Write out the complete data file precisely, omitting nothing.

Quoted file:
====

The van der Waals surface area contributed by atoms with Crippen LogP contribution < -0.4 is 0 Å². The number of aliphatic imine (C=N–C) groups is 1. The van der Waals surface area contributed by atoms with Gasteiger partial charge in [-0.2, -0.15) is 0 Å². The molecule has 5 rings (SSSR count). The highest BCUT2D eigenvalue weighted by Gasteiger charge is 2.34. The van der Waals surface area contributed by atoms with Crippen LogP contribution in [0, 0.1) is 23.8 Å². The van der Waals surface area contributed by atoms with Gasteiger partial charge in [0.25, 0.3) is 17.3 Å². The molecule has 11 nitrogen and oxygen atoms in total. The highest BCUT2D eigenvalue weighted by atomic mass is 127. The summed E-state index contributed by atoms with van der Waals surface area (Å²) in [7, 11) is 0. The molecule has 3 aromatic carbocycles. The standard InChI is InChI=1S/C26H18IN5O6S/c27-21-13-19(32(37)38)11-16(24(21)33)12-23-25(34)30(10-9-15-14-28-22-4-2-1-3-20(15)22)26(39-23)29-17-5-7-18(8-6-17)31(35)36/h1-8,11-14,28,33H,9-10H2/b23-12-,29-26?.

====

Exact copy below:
The van der Waals surface area contributed by atoms with Crippen LogP contribution < -0.4 is 0 Å². The number of aliphatic imine (C=N–C) groups is 1. The van der Waals surface area contributed by atoms with Gasteiger partial charge in [-0.2, -0.15) is 0 Å². The molecule has 5 rings (SSSR count). The highest BCUT2D eigenvalue weighted by Gasteiger charge is 2.34. The van der Waals surface area contributed by atoms with Crippen LogP contribution in [0, 0.1) is 23.8 Å². The van der Waals surface area contributed by atoms with Gasteiger partial charge in [0.25, 0.3) is 17.3 Å². The molecule has 11 nitrogen and oxygen atoms in total. The highest BCUT2D eigenvalue weighted by atomic mass is 127. The summed E-state index contributed by atoms with van der Waals surface area (Å²) in [7, 11) is 0. The molecule has 3 aromatic carbocycles. The standard InChI is InChI=1S/C26H18IN5O6S/c27-21-13-19(32(37)38)11-16(24(21)33)12-23-25(34)30(10-9-15-14-28-22-4-2-1-3-20(15)22)26(39-23)29-17-5-7-18(8-6-17)31(35)36/h1-8,11-14,28,33H,9-10H2/b23-12-,29-26?.